Marcio S Galli

Apr 28, 2017

4 min read

Kids interacting among adults — helping their storytelling capacity

An essay about the days that kids discover that their storytelling abilities can yield value in the adult’s world.

There are situations where children enters the conversation of adults. At these moments, adults have different ways to deal with the situation: From embracing to ignoring them. In this article, I won’t look at all situations where children join adults conversations. Instead, I call attention to the opportunities when children join adult conversations because they can, because they believe they have data, and because they are exploring their storytelling.

She brought her theory to us and she educated us — is what she believed. For me, and to other adults at the table, she brought a limited observation. But we were blind to that first because she changed the subject and secondly because we allowed her space. It was like we gave her an honorable moment of expression til the point to bring the conversation back to where we were.

But something also happened at that moment. Looking at that girl, presenting her views as if she was right, reminded me of the days I started to mess up in adult conversations. When digging in my memories, I could not exactly remember adults correcting me or enlightening much my way — what they do a lot for all times I say something now.

Such situation, the lack of adult engagement, summed with evidence of a child to bring stories and theories to conversations, made me reflect that the phenomena is far from an opportunity of reasoning, or discovery, among adults. That is just perhaps a disguised part of the story.

The other side, however, is a phenomena that actually portraits the birth of one’s storytelling capacity. It is more like starting to walk again, among adults, now this time a the first steps in the real world of communication. And since they can walk, and since words now can be understood among adults; why not to put out these knowledge into application? specially now that they have control for modeling the knowledge into situations.

But looking at that kid and assuming she was modeling a situation of storytelling, I foresaw another phenomena, now revealing a few toxic components. Such toxic components lies exactly between the child’s story and the adult’s urgency to move on.

It all starts as we embrace them, with love of course, and let them enter the conversation. Being benevolent to them, and proud of giving them the opportunity, we allow such acts of expression. But reality is that we might be doing it in a very opportunistic approach: If they say something right, we get truly impressed and is enough. If they say something slightly off, we fall into either going back to our agenda as soon as possible or fearing to correct them not knowing the consequences. At the latter condition, we sometimes bother to offer a slight correction, such as to not let them believe they were right, in a way to a) offer quick education b) not hurt the child and c) bring the agenda back.

Right there might be an opportunity that frequently goes away. This situation appears because we cut the story short and don’t allow best outcomes. Good superficial outcomes are there, such as the child’s recognition that expression is the way to go, and so on. But the toxic residues surge in forms of indirect learnings, specially when adults consistently maintain that benevolent interaction.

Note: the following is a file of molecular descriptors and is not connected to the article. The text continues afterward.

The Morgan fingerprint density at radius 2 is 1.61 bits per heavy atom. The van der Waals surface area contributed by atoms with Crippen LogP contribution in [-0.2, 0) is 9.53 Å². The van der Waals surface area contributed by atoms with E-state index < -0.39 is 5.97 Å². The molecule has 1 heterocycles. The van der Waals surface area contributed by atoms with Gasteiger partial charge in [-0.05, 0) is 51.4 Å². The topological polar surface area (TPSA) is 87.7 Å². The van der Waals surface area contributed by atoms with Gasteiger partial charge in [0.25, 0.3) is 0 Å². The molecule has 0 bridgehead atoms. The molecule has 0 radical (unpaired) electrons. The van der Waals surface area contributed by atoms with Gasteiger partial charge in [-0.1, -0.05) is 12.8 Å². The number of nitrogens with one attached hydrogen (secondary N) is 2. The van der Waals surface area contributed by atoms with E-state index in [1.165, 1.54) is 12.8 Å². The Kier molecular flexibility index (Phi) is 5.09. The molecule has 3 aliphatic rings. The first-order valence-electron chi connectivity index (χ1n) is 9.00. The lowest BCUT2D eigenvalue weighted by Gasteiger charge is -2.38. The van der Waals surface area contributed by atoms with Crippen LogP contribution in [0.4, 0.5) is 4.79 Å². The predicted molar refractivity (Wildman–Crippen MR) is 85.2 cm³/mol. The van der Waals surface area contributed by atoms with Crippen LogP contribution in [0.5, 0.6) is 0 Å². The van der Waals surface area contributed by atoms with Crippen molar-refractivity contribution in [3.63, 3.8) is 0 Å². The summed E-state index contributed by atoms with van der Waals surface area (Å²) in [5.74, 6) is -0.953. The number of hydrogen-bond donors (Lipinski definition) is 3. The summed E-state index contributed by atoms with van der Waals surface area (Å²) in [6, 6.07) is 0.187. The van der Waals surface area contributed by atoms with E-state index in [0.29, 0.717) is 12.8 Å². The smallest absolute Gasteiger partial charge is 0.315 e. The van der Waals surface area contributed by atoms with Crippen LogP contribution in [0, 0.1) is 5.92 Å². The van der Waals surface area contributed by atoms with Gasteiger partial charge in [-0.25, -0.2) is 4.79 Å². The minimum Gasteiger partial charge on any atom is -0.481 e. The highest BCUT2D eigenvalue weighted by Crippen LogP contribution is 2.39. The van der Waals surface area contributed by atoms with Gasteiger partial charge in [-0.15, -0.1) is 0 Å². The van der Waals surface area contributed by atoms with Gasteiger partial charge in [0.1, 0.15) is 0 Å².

First, the leaning that potentially invalid statements can be valid to all conversations. Therefore, they can get accustomed to use words to model partial data and bring stories, not only into adults situations but perhaps to the world. With that, we might be preparing them to not do a good job in storytelling. As we allow stories to always fit, we must consider if we are urgently skipping giving support them, to their storytelling capacities.

The second toxic component is teaching them that more analysis is not necessary — that validation is not important. This is of course difficult for adults to deal with. In some cases because adults themselves don’t even know anything about what their children brought. The humility component may also appear driving adults to let the view of the child to prevail anyway. The toxicity in analysis surges when we consistently cut — the opportunity to help children to in fact collaborate with others, to listen to new sides, and to explore new perspectives. When we do not engage, they miss that opportunity.

Of course, there is the specific discussion about the kinds of discussion and when interaction with children is appropriate. But for those moments that we let them in, when they come much motivated and happy with their guesses and theories expressed through storytelling, parents may well consider to balance their responses and engage into exploring the bigger opportunity:

Make a call for an event, a reflection that can be done later such as “let’s come back to that again later can we?” And later, bring the engagement and humility of other peers to the table: Let’s do a round here to hear the perspective of others? And even more, aiming to improve child’s storytelling, to suggest the child to exercise his or her ability to defend one or other position: How would you defend his view? perhaps to add more positions? perhaps to incorporate some new pieces of data in another event? or even concluding with a drawing that could allow that story not to die there and in fact to be transformed.

Therefore, a call not only for them but as well for us adults — a call of action to enable us to come up with better conclusions for our interactions. First, the conclusion that no story needs to be end quick under an urgent agenda. Secondly, the conclusion that more collaboration can improve our senses of ontological​ humility — we become better listeners and potentially we become better storytellers.